STOW: At 5:45 p.m. on a recent afternoon, the empty Stow Municipal Court parking lot started to fill again.
Nearly 40 people headed for the entrance, nobody wanting to be late. A 6:01 p.m. arrival means a locked door and a required visit to the judge the next day.
Promptness is just one tiny lesson Judge Kim Hoover has wrapped into a special after-hours program that attempts to rehabilitate thieves, substance abusers and other misdemeanor offenders using motivational speakers and inspirational videos.
Hoover said there was no template for this particular idea when it came to him three years ago.
“It’s my thing right now,” just one idea plucked from the many circulating in his head, he said.
All he knew was that he didn’t want to let many of the folks parading through his courtroom leave without making sure they understood how to make better choices.
Hoover and other members of the court staff pull from their own experiences and scour the Internet in search of ideas. Then, every Thursday after other court employees have gone home to their families, they stay behind to present the 90-minute programs they’ve put together.
“This is municipal court. We’re not here sending people away for life or 20 years. We’re trying to keep them out of trouble by training them now,” Hoover said. “That’s our duty.”
On a recent Thursday evening, Hoover slipped out of his intimidating judicial robe and put on his jeans and a red pullover sweater.
“When I sit up there on the bench, they’re all terrified of me,” Hoover said. Although the after-hours program is part of the sentencing he hands out, he dresses down for these evenings to present a different message. This is about human beings reaching out to other human beings, court workers offering heartfelt guidance to souls that have lost their way.
Hoover stood in front of his bench and greeted 30 people convicted of alcohol- and drug-related crimes. Then he introduced Lauren, who attended the same program just last year.
She didn’t offer her last name, in the tradition of Alcoholics Anonymous, but she has a claim to fame here. In 2015, she registered a .356 on a Breathalyzer test — the highest recorded by the Stow court that year.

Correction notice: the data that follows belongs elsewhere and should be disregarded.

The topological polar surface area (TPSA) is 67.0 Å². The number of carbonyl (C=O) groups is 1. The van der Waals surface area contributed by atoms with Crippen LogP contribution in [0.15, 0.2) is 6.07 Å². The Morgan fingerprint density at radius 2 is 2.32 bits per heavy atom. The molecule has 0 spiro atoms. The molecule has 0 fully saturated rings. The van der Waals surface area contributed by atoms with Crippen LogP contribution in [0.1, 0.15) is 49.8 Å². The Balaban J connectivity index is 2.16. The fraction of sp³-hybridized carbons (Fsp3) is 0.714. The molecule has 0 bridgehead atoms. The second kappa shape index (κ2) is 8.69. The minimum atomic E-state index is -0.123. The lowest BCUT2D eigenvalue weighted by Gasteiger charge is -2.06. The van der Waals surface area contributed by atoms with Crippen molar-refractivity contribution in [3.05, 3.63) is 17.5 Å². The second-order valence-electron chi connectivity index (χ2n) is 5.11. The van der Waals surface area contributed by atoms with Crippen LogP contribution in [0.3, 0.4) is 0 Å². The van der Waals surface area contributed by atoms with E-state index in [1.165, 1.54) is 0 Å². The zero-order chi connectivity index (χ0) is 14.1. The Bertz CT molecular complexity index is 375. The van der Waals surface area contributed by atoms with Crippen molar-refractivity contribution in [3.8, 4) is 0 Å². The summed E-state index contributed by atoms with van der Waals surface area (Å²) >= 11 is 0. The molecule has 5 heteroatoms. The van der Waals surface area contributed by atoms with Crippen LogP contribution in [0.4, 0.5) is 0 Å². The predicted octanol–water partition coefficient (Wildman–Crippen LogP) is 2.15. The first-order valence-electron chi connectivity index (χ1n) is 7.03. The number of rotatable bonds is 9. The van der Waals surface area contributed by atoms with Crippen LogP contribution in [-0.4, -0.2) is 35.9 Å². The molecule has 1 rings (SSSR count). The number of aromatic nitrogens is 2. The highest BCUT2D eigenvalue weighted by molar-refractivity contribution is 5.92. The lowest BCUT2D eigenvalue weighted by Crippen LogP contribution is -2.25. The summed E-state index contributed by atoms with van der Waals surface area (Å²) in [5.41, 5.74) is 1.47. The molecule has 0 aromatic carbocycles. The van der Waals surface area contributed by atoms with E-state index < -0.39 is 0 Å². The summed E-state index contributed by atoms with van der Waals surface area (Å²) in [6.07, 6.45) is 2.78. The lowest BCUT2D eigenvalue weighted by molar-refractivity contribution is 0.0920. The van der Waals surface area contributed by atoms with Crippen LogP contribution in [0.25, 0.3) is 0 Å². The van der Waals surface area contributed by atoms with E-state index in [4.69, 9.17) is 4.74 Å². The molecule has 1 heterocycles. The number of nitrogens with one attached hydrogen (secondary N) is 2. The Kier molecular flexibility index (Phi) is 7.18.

“I didn’t know if I’d make it this far, but I’m grateful I was standing in this room before Judge Hoover,” the 31-year-old told the gathering.
For the next half hour, she detailed her brutal descent into alcoholism, including multiple OVI convictions, being hauled out of a bar by paramedics, the loss of a teaching job and the death of her brother to alcoholism.
“I’m one of you,” she said, recalling how she used to see drinking as a way of melting away feelings of anger and isolation. “I didn’t know it would be hard to stop this disease.”
Now sober for over a year, she’s newly married, has a daughter, is back at work, and has mended bridges with her family. She said she’s eager to offer hope to others who are walking in her shoes.
“All those years, watching my mom cry, watching my dad tremble seeing what happened to his children,” she said. “I just thought all those moments can help someone else.”
Then Hoover introduced another speaker from the other side of the veil.
Michael Gershe is a 46-year-old Kent State University instructor and a stand-up comedian who uses laughter to bond with his audience.
He promised that when he was done, everyone would “walk out a little bit differently — but not Bruce Jenner different.”
The class laughed as he delivered more one-liners, and he was well into his presentation before it became clear why he was there.
He wanted the substance abusers before him to understand what it was like growing up without a mother. He was weeks old when his mother died after a drunk driver plowed into the family on the way home from vacation.
He played the only video he has of his 28-year-old mom, taken a month before her death in 1970. She’s holding her new baby, carrying him out of the house, bouncing him while his 3-year-old brother played on monkey bars in the backyard. The song Angel of the Morning played while the otherwise silent video ran.
In two minutes, it was over.
“That’s all I get because someone made the choice to drink and drive,” Gershe said.
In 2015, he founded a nonprofit called Magic of Life and travels the country so substance abusers can “meet a motherless child.”
As Gershe wrapped up his program, a second class in the lobby was winding down.
A dozen people watched a video projected onto the wall. A man is studying human behavior by leaving cash laying on the dashboard of his open car. When someone takes the money and walks away, he confronts them and the money is returned.
Court employees Jon Turney and Justin Hines led a group discussion.
“Do you feel his debt was paid because he gave the money back?” Turney asked. Several nod yes. No harm, no foul.
Then a second video, this one of a passerby who takes the money off the dashboard and tucks it into the car’s glove compartment. When asked about his action, the passerby revealed he was a homeless veteran and he didn’t want the money to tempt anyone else.
“How do you feel about that?” Hines asked the group.
The answer from one woman suggested the class might be having the impact that Hoover intended all along.
“Then you have us taking clothes or pop from a store,” she said, tearing up, “and here’s this man who served his country not taking the money when it would have been so easy. It makes me feel like a piece of s***.”
“Those decisions you made are in the past,” Turney said. “This is about the decisions you make tomorrow.”
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